Etymology of the Day: Snowpocalypse

Comments

1
These like one of those "everybody invented it" kind of deals. pocalypse isn't exactly an unusual template.
2
Brenden! You need to try to get yourself copies of the UK series, "Balderdash & Piffle". In it, various words around the same theme are looked up in the OED but then members of the public are invited to find even earlier occurances of each new word. With enough documentation, they get the OED to change its "first used in 19--" designation. Great show!

Here's an example: http://www.youtube.com/watch?v=U2xyE-6sC…
3
That settles that. Now we can all stop repeating it.
5
Looks like snickerpants beat me by a few weeks though :(
6
What about 'snowlocaust'?
7
Being from the east coast originally, I've always preferred "The Snotorious B.I.G."
8
Oh damn, that was supposed to be '<whatever>pocalypse' up there. Guess that's what I get for not actually looking at the preview.
9
snOMG spread quick via twitter during last year's snowfall. Being of a more modern text-driven origin, I imagine it's birth would have to be even more recent (perhaps, even last winter?).
10
It probably was Tiffany. A lot of us RT and RP things our friends say.

SNOMG works better as a twitter tag - official abbrev is wasnow of course.
11
Nathan Myrvold now owns the rights to Snowpocalypse.

Any further use will be subject to licensing fees.

Call Intellectual Ventures for a bulk discount.
12
What about 'snowstorm on acid'?
13
I bet it was used even earlier than Tiffany by somebody on LiveUrinal.
14
@10, notice the deft way Will in Seattle shifts from something someone else has done, someone he has never met, into something done by "us", meaning himself. Because he has recently learned how to "RT" something, he can take credit for pretty much anything that happens, even if that thing happened before Twitter and RT even existed.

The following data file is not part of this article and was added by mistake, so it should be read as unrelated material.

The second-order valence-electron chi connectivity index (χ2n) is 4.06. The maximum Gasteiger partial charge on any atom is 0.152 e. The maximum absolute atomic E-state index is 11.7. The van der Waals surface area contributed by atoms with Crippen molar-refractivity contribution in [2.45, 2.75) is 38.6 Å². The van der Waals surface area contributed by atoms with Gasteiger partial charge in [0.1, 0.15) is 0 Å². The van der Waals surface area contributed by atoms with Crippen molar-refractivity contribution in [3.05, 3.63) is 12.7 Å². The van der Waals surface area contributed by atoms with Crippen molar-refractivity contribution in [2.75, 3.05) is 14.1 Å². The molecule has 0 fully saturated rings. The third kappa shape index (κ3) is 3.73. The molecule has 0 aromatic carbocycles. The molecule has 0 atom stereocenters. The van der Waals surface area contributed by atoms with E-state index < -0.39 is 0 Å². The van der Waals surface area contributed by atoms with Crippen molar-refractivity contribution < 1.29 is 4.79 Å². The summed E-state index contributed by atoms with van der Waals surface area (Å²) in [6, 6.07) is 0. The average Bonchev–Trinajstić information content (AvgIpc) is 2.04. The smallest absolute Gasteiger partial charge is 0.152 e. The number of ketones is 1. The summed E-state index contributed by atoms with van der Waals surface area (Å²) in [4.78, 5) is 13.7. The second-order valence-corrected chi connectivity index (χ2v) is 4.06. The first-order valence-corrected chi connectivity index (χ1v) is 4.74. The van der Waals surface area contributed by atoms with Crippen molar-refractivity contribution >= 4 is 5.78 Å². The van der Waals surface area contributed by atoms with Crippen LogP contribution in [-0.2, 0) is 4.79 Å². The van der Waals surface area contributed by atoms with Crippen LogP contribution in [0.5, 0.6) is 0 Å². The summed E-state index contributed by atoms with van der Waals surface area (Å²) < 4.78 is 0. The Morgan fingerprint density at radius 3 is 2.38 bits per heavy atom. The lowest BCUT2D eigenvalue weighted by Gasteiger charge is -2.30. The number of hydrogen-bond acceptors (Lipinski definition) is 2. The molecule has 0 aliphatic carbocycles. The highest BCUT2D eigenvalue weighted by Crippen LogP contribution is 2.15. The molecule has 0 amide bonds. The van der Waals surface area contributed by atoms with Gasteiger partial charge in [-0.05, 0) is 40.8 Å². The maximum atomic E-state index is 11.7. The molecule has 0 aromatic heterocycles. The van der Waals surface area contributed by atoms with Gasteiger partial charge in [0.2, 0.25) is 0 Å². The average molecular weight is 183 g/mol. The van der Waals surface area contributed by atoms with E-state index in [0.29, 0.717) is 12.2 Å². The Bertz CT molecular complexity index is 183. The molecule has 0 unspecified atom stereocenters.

And, if it's a girl-sounding name he will make his patented move here for us all to see.
15
For those of us who didn't grow up in Seattle or southern California it's not the snowpocalypse or snowmageddon, but just snow big deal.
16
Wait, the New York Times cited Urban Dictionary? Seriously?

Urban Dictionary can be entertaining reading, but its credibility as an etymological reference is nil.
17
Actually Fnarf, I met Will at a Slog meet-up / drink-up a few years ago. We got drunk and argued about computers :)
18
Chefgirl is right -- "Balderdash and Piffle" is lots of fun. I helped antedate a phrase ("Jack the lad") for the OED during the Series 2 wordhunt and they thanked me on the OED website. I have to say, as a language geek, that's one of my proudest moments.

Snowpocalypse was certainly popularized during the 2008 storm, but as Ben said, "-pocalypse" is a pretty obvious suffix for this sort of thing.